Wednesday, March 4, 2009
Pantang or Kelingai a.k.a Tattoo
Posted by purpLe.GirL at 7:58 PM
You heard the word tattoo before… and you know what is pantang in BM.. But here, pantang and tattoo are the same thing.. It is simply the tattoo, the body art. Pantang is what we Ibans called tattoo. Nowadays, among educated people, tattoo is always associated with something bad. But among we Ibans, tattoo is something we are proud of. At least for people who appreciate this body art.
A few facts regarding Borneo tattoo:
1. Among the tribes in Borneo, tattoing is mainly associated with headhunting (a visible sign of success) for men and the coming of age of women.
2. Nature is the main focus when designing a Borneo Traditional Tattooing such as leaves, animals, fruits, trees and branches.
3. This original traditional method of tattooing is a real pain. How it was done?
One stick is held onto the skin with the needle or sharp stick going into the skin and the other is used as a type of hammer, tapping ink into the skin. The thickness, durability and type of stick are varied to which the tattooist prefers.
4. Stretching of the skin is very important to the process. Like with the sticks each artist has their own preferred way of having the skin stretched. Stretching is different on each part of the body and the correct stretching reduces the time taken to do that tattoo, considerably. A good assistant doing the stretching can reduce the time a tattoo takes by half.
5. Tribal tattoo is what the West called tattoo from borneo.
6. Tattoos are like a diary.
The young man would go out on his own to find knowledge. As he travels he is marked by the tattoos that not only tell of where he came from but also where he has been. For each place the tattoos will have different styles and so the regional differences would tell of his journeys in life.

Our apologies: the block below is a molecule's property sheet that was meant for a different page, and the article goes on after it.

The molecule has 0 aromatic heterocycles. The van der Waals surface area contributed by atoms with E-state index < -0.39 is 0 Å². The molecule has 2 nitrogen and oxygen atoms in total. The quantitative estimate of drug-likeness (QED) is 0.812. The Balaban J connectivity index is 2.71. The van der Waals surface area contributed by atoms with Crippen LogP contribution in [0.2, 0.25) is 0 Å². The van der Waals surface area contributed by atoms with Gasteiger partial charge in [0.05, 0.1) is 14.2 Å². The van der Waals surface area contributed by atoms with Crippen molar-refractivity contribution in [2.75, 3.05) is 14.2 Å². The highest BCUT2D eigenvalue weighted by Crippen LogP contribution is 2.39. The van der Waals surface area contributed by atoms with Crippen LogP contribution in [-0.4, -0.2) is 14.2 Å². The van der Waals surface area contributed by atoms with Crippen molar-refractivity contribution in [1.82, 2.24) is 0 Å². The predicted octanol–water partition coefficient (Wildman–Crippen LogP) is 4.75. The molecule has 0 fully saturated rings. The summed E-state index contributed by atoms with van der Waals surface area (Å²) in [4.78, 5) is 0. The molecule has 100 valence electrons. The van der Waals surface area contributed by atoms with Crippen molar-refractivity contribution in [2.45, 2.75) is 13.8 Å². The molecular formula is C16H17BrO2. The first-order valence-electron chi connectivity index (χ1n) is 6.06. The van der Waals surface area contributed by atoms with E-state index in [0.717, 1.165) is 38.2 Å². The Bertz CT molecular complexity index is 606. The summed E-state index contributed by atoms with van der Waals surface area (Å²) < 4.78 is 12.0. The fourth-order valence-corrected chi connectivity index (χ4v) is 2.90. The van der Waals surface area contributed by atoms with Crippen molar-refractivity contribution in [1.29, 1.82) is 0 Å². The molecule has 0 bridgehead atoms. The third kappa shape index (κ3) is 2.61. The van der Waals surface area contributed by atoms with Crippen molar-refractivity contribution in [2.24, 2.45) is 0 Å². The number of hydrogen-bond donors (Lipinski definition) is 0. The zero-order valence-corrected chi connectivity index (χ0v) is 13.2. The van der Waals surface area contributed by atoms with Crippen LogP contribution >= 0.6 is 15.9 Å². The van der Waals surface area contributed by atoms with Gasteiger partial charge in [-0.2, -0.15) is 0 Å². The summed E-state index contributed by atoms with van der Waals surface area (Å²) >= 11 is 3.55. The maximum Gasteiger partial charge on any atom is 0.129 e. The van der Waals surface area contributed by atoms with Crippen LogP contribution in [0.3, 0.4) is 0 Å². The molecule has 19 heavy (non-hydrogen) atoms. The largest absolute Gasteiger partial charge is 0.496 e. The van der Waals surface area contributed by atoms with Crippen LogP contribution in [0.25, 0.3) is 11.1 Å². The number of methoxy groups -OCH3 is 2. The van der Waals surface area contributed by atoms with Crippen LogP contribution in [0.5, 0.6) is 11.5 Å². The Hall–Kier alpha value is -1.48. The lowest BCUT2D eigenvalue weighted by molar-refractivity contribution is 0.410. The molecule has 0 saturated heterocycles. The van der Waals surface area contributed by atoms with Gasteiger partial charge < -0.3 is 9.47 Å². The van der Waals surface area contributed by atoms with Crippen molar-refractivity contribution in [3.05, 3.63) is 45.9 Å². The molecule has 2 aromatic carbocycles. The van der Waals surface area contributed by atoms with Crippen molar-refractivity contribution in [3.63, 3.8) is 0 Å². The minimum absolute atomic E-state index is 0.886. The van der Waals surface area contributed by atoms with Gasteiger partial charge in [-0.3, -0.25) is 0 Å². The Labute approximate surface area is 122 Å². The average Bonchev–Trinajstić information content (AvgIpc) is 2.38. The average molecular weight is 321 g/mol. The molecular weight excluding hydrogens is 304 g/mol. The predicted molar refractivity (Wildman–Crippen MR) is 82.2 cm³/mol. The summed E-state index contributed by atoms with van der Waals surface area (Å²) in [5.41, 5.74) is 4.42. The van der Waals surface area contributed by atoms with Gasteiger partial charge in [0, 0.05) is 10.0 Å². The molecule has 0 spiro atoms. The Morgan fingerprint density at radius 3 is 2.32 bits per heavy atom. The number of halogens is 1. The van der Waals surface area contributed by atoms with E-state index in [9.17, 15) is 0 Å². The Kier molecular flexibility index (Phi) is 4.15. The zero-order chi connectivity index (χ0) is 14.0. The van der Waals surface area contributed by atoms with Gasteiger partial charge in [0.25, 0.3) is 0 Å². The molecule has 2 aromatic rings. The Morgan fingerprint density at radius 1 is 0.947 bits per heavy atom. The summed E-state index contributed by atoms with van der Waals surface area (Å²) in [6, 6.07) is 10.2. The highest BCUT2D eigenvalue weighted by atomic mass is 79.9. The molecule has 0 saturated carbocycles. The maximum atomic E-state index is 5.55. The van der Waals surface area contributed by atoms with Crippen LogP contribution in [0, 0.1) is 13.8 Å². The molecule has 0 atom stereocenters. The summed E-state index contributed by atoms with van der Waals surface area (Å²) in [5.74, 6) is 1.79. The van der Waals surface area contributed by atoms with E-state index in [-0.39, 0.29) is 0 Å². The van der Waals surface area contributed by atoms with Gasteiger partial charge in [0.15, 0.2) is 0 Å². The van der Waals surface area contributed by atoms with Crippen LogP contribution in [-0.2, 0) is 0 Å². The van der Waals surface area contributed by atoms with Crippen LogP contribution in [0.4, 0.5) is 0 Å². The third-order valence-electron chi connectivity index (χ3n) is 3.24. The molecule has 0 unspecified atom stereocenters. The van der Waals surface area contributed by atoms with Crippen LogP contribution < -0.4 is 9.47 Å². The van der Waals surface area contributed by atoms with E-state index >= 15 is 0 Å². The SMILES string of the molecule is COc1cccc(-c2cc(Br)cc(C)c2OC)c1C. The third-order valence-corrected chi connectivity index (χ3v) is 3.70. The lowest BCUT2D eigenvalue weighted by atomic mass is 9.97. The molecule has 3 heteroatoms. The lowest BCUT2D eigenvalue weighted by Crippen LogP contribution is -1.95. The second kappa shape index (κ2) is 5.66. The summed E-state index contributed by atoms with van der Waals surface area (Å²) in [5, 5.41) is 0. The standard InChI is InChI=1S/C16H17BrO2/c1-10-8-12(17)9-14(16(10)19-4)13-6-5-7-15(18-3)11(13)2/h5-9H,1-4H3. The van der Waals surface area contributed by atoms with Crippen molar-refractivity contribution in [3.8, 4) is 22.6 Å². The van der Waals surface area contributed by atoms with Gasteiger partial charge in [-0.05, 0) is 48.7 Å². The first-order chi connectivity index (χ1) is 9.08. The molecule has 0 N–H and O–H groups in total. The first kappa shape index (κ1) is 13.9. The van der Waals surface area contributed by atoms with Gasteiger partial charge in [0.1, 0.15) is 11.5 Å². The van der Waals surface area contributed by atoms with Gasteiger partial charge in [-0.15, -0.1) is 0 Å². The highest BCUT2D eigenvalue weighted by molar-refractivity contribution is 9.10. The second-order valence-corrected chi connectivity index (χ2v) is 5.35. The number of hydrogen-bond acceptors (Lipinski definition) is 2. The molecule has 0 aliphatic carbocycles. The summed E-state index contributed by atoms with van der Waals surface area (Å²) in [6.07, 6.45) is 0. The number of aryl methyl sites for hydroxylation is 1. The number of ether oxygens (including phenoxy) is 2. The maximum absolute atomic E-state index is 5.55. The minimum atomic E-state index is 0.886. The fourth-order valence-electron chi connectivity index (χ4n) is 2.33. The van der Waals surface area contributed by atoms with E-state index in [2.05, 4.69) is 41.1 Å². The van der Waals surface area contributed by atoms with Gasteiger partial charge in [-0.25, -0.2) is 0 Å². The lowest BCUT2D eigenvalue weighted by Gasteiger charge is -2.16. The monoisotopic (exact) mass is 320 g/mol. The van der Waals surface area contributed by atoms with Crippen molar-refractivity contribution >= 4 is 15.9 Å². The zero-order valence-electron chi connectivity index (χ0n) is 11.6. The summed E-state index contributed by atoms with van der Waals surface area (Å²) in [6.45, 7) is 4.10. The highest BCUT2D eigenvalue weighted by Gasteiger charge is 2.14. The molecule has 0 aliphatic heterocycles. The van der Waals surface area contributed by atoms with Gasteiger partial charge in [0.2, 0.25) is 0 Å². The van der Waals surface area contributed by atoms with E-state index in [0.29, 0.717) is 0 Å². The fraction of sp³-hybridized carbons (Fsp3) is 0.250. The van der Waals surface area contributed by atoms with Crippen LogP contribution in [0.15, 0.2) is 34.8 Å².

7. Many of the designs no longer exist.
In the 1950s and 1960s many people in Borneo converted to Christinity and a lot of the traditional tattooing stopped. The tattooing and designs almost died away. About 10 years ago there was a resurgence when a lot of journalists and researchers came and asked questions about the old ways. This caused a lot of the younger people to look back and now many of them are getting these traditional tattoos done again.
8. Now, at Sarawak, Kuching particularly, there are many tattoo studios.
The price of a tattoo depends on how big or hard your tattoo is. Might reach hundreds for one tattoo. One that i know is, for a ring tattoo, you can get it for Rm80 (if i’m not mistaken).
My dad has his tattoo done at his thigh and my brother has his at his arm. My uncle has one tattoo of his girlfriend’s name on his arm (not his wife now though…uhhuhh). Me? I don’t have any. I used to want to make one at my back, but after a lot of thinking – i stopped my intention. But now, quite interested to make one at my ankle…but maybe will never do…due some reason..hehe..
9. Something about bungai terung design.
The Bunga Terung (eggplant flower), marks the start of a journey called bejalai, the mark of a passage from boyhood into manhood. The Bunga Terung has a spiral at the center of the eggplant flower the Tali Nyawa, which means “the rope of life” and is identical to the underside of a tadpole which symbolizes the beginning of a new life. The bunga terung is supposed to guard the wearer from evil spirits. The bunga terung should always be done in pairs. They can be on the back, buttocks, shoulders and/or chest. NEVER, should they be done singularly. They are supposed to protect both sides of the body from evil.
10. About other tattoos… Some represent big life events, such as fathering children. For example, there is a tattoo a man can have done on his hand called the Entegulun. You can only have this if you have taken heads! Some tattoos can be for protection, for example the tattoos on the throat (Ukir Rekong) are meant to give strength to the skin on the throat, to stop enemies from being able to take your head.
Tattoo on hands usually for women…
Labels: borneo, Iban, tattoo